Pioneer Drive neighbors seek the ties that bind Night Out also designed to promote services

August 09, 1998|By TaNoah Morgan | TaNoah Morgan,SUN STAFF

Neighbors along Pioneer Drive called for unity and peace with a weekend party to celebrate their communities, take a stand against crime and bring local support for more services for residents.

"It's a good thing for the community to meet each other and the community agencies that they don't know about or don't know how to get in touch with," said Victoria Davis, secretary of Pioneers in Action, the neighborhood group that sponsored the event.

Yesterday's gathering along Pioneer Drive was to be an anti-crime demonstration similar to the National Night Out celebrated last week by communities across the nation. But Pioneers in Action also called for services -- teen and family crisis centers, church groups, homeownership advocates and government leaders -- to help residents with their concerns, among them crime, children's activities, a recreation center and homeownership.

"The purpose is for people to start coming out and being visible," said Glenda Gathers, Pioneers in Action vice president. "I call it, 'Know thy neighbor.' If you know those around you, then you'll know who's not supposed to be here."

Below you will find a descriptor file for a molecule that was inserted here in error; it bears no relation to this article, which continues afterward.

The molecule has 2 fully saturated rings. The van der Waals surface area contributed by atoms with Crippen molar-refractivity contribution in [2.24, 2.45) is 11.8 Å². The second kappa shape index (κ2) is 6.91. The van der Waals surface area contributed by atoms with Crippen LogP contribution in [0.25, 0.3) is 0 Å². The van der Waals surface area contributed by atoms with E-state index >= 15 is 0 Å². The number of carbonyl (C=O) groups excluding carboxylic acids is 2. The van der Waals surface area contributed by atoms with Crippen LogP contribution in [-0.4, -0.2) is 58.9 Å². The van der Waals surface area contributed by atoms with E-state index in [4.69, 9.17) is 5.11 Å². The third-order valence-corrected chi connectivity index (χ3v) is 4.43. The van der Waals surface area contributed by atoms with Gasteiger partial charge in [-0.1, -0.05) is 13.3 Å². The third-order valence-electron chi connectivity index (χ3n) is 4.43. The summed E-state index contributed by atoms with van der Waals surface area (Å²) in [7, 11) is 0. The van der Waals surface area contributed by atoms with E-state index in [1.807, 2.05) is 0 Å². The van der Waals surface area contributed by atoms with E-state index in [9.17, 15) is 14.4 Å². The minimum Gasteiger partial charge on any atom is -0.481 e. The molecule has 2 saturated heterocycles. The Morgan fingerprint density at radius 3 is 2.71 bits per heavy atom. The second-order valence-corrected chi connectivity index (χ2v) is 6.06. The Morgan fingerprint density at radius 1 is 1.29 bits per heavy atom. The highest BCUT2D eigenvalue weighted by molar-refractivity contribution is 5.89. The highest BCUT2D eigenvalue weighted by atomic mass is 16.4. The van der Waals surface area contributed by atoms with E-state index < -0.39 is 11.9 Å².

The communities along Pioneer Drive -- the Orchards at Severn, Warfield and Somerset Woods -- have long been troubled by drugs, violence and other crimes that have left some neighbors fearful and driven down property values.

The Pioneer Drive Night Out party was to be a sign of hope that the good programs and activities will grow, neighbors say.

This is the second community gathering for the neighborhoods along Pioneer Drive. After last year's Night Out, the local Boys and Girls Club, the YWCA and a police community service program that rewards kids with bicycles gained some followers, Davis said. About 400 residents participated in the daylong event.

Yet there were some who sat on their stoops across the street from the events, refusing to take part. That troubled community leaders like Yvonne Johnson.

"We still have people who are looking from their door," said Johnson, Pioneers in Action president. "They're afraid. They don't want to get involved. If they're standing there, they see it, hear it, maybe this year they'll get involved."

Along with a disc jockey, community children's groups were to be part of the day's entertainment. The Pioneer City Youngins, a band that plays everything from rhythm and blues to classical music; the Pioneer City Steppers, a dance group; and the New Beginnings Community Choir were all scheduled to perform.

Police Chief Larry Tolliver, Western District Capt. Timothy Bowman, County Councilman Bert L. Rice and Assistant State's Attorney Michael Cogan were scheduled to attend.

Organizers had also set up relay races and water balloon sports for the children, and a candlelight vigil at dusk.

Pub Date: 8/09/98

Baltimore Sun Articles
|
|
|
Please note the green-lined linked article text has been applied commercially without any involvement from our newsroom editors, reporters or any other editorial staff.